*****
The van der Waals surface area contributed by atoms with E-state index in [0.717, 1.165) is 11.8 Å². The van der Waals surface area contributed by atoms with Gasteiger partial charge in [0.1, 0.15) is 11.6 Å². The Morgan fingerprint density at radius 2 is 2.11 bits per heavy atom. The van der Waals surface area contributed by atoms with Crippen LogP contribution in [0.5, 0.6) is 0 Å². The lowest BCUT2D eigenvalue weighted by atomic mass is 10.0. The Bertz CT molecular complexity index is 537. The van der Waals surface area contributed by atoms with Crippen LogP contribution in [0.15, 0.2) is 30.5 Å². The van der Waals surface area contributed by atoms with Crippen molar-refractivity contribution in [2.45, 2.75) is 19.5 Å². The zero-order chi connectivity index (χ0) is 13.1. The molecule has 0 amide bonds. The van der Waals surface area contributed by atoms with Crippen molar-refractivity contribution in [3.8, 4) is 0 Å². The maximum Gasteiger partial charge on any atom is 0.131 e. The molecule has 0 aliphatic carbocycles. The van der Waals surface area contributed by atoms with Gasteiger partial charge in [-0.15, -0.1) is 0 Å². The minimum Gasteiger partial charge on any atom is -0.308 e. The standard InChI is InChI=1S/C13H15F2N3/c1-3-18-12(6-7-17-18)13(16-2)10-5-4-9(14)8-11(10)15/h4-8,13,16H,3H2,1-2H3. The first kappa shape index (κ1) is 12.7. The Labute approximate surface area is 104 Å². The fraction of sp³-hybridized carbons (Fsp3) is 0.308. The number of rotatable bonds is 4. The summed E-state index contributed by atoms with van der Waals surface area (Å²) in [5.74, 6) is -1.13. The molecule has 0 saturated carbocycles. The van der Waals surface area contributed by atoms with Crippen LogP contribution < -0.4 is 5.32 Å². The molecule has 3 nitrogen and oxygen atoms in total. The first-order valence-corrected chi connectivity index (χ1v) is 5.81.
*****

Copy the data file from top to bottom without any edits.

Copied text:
The van der Waals surface area contributed by atoms with E-state index in [0.717, 1.165) is 11.8 Å². The van der Waals surface area contributed by atoms with Gasteiger partial charge in [0.1, 0.15) is 11.6 Å². The Morgan fingerprint density at radius 2 is 2.11 bits per heavy atom. The van der Waals surface area contributed by atoms with Crippen LogP contribution in [0.5, 0.6) is 0 Å². The lowest BCUT2D eigenvalue weighted by atomic mass is 10.0. The Bertz CT molecular complexity index is 537. The van der Waals surface area contributed by atoms with Crippen LogP contribution in [0.15, 0.2) is 30.5 Å². The van der Waals surface area contributed by atoms with Crippen molar-refractivity contribution in [2.45, 2.75) is 19.5 Å². The zero-order chi connectivity index (χ0) is 13.1. The molecule has 0 amide bonds. The van der Waals surface area contributed by atoms with Crippen molar-refractivity contribution in [3.8, 4) is 0 Å². The maximum Gasteiger partial charge on any atom is 0.131 e. The molecule has 0 aliphatic carbocycles. The van der Waals surface area contributed by atoms with Gasteiger partial charge in [-0.15, -0.1) is 0 Å². The minimum Gasteiger partial charge on any atom is -0.308 e. The standard InChI is InChI=1S/C13H15F2N3/c1-3-18-12(6-7-17-18)13(16-2)10-5-4-9(14)8-11(10)15/h4-8,13,16H,3H2,1-2H3. The first kappa shape index (κ1) is 12.7. The Labute approximate surface area is 104 Å². The fraction of sp³-hybridized carbons (Fsp3) is 0.308. The number of rotatable bonds is 4. The summed E-state index contributed by atoms with van der Waals surface area (Å²) in [5.74, 6) is -1.13. The molecule has 0 saturated carbocycles. The van der Waals surface area contributed by atoms with Crippen LogP contribution < -0.4 is 5.32 Å². The molecule has 3 nitrogen and oxygen atoms in total. The first-order valence-corrected chi connectivity index (χ1v) is 5.81.